HC Deb 26 February 1864 vol 173 cc1227-30

Bill considered in Committee.

(In the Committee.)

Clause 1 agreed to.

Clause 2 (Commissioners of Inland Revenue not to grant Certificates to Persons herein mentioned, except on their depositing Order from Benchers of King's Inns authorizing the same).


said, he rose to move some Amendments of which he had given notice. The measure would make a material alteration in the law with regard to the parties who were at present entitled to practise in Ireland. As the law stood, an English conveyancer was entitled to practise in that country, but the effect of the Bill would be to prevent any person practising there who was not certificated by the King's decree in Dublin. He thought that no restriction ought to be placed on persons practising the legal profession in Ireland, and that it would be a great advantage if there were but one school of uniform law for the two countries. The effect of his Amendments would be to leave the law as it stood, and to allow an English barrister admitted in England to practise in Ireland. For that purpose he proposed to provide that all persons entitled to practise as conveyancers, special pleaders, draughtsmen in equity, or barristers in England, should be entitled to practise as such respectively in Ireland, and that all persons entitled to practise as conveyancers, special pleaders, draughtsmen in equity, or barristers in Ireland, shall be entitled to practise as such respectively in England. He hoped that the Attorney General for Ireland would agree to his Amendments, otherwise he must trouble the Committee to divide upon them.

Amendment moved to add. At the end of Clause add — "Provided always, That all persons now or hereafter admitted to practise as barristers by one of the said four Inns of Court in England, shall be entitled to practise as barristers in Ireland; and all persons now or hereafter admitted to practise as barristers in Ireland by the said Society of King's Inn at Dublin shall be entitled to practise as barristers in England.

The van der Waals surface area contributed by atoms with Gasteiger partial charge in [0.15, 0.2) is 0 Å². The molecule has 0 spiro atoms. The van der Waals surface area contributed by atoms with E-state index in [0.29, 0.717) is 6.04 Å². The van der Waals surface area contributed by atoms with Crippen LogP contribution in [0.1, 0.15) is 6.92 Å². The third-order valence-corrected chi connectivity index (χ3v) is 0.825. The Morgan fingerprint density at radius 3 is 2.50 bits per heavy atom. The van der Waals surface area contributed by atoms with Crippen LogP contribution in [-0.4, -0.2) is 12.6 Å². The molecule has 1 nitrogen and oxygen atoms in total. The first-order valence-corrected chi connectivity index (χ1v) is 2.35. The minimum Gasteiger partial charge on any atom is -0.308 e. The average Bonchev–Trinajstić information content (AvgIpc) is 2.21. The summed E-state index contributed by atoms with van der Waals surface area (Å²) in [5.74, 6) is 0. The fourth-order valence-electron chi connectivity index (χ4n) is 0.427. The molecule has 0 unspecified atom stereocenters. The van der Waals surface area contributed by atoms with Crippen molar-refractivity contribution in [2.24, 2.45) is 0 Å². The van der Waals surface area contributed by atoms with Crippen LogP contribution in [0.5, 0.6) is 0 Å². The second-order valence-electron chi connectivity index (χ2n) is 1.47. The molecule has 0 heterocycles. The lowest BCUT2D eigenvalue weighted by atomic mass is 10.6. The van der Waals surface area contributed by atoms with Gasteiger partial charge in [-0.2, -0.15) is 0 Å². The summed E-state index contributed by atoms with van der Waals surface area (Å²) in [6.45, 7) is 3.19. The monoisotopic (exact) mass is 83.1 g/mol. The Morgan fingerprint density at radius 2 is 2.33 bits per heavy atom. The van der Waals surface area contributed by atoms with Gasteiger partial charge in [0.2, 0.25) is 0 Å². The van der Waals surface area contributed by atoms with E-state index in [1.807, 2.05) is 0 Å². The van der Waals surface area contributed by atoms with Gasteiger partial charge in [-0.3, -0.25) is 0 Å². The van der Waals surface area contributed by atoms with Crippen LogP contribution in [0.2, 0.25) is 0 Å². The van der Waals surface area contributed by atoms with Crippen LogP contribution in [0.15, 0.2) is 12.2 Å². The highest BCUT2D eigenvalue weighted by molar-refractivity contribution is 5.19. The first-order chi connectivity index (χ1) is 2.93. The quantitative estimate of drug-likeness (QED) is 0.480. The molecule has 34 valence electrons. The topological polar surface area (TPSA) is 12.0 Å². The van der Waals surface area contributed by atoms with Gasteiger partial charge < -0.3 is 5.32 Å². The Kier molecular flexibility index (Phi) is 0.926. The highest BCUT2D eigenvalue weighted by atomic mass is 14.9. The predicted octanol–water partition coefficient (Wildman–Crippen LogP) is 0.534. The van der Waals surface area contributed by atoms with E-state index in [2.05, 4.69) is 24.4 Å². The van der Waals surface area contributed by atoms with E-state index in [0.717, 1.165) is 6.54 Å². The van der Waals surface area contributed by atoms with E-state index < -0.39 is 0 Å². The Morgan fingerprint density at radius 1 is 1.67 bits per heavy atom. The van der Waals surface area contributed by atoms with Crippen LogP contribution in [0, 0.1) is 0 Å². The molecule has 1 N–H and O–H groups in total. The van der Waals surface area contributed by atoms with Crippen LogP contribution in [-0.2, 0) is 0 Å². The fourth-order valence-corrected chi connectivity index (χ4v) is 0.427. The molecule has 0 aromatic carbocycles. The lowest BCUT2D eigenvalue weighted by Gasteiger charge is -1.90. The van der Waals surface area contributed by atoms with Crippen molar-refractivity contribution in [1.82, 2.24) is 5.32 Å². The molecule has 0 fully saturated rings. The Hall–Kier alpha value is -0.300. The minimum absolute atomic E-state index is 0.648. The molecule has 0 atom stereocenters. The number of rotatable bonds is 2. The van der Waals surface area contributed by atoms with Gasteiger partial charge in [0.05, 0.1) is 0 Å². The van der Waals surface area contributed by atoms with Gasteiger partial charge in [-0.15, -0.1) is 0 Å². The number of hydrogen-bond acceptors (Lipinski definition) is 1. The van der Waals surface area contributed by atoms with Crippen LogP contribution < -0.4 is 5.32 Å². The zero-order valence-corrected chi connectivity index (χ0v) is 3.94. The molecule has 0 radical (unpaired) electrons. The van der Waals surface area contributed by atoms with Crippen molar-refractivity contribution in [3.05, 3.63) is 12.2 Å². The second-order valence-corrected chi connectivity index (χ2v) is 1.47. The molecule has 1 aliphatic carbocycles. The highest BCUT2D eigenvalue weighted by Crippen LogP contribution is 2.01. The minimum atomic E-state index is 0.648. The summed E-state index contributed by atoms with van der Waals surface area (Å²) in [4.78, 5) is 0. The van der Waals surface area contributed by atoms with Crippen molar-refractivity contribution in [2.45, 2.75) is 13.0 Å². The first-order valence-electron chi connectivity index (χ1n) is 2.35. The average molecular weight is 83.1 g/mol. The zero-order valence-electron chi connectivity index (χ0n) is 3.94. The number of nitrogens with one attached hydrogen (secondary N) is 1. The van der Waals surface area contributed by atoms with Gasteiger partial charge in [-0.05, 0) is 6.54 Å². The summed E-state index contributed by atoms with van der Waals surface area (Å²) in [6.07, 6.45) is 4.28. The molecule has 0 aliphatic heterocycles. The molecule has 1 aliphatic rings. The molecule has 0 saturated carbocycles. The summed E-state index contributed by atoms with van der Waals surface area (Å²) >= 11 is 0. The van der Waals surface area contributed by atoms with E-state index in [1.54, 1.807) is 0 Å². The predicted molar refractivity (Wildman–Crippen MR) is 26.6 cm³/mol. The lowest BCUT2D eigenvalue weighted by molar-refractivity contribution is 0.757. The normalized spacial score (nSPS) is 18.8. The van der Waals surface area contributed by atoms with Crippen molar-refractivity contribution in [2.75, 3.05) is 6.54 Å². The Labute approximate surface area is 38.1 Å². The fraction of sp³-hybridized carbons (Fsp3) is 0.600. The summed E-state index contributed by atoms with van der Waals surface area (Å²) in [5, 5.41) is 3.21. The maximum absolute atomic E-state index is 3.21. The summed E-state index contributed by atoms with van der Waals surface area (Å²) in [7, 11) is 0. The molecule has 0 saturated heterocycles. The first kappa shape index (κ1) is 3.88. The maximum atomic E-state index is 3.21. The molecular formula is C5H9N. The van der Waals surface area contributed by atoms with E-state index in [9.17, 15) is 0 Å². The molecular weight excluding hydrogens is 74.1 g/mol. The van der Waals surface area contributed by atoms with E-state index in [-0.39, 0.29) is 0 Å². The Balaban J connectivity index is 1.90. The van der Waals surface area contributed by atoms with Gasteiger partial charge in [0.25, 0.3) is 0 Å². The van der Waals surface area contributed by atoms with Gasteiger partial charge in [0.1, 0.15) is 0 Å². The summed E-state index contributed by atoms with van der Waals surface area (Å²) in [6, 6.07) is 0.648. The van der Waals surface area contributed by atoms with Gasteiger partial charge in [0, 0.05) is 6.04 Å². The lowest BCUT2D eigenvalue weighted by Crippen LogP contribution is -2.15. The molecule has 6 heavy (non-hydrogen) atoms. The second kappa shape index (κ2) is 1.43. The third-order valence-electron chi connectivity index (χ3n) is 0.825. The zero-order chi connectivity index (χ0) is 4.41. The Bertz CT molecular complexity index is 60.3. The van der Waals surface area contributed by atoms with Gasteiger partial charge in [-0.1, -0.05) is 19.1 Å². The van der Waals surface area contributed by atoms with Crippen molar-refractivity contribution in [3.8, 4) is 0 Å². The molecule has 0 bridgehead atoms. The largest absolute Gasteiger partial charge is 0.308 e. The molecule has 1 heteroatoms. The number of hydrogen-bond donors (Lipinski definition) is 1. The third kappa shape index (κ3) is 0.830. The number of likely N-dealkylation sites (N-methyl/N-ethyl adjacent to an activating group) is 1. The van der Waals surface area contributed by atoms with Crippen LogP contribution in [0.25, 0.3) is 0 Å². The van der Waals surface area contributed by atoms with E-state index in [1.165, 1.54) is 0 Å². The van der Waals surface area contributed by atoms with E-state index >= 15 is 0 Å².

said, he should oppose the hon. and learned Gentleman's Amendments, as they would complicate the simple object of the Bill. That object was to prevent incompetent persons from making deeds and conveyances in Ireland, by requiring certificates of qualification for the work. At present, any one could practise as a conveyancer who took out a licence, costing £6 a year, and it was found that many persons, who were wholly incompetent, took out such licences and practised.


said, he also opposed the Amendments, which opened up too wide a question to be dealt with incidentally in a measure of the kind before the Committee. At present, anybody who paid a tax of £8 was allowed to practise as a conveyancer in Ireland, and the Bill was designed merely to remedy the evils which naturally flowed from such a state of things.


said, that as a member of the English bar, he was in favour of the principle of the Amendment, but he thought it would be better to propose it at a future time.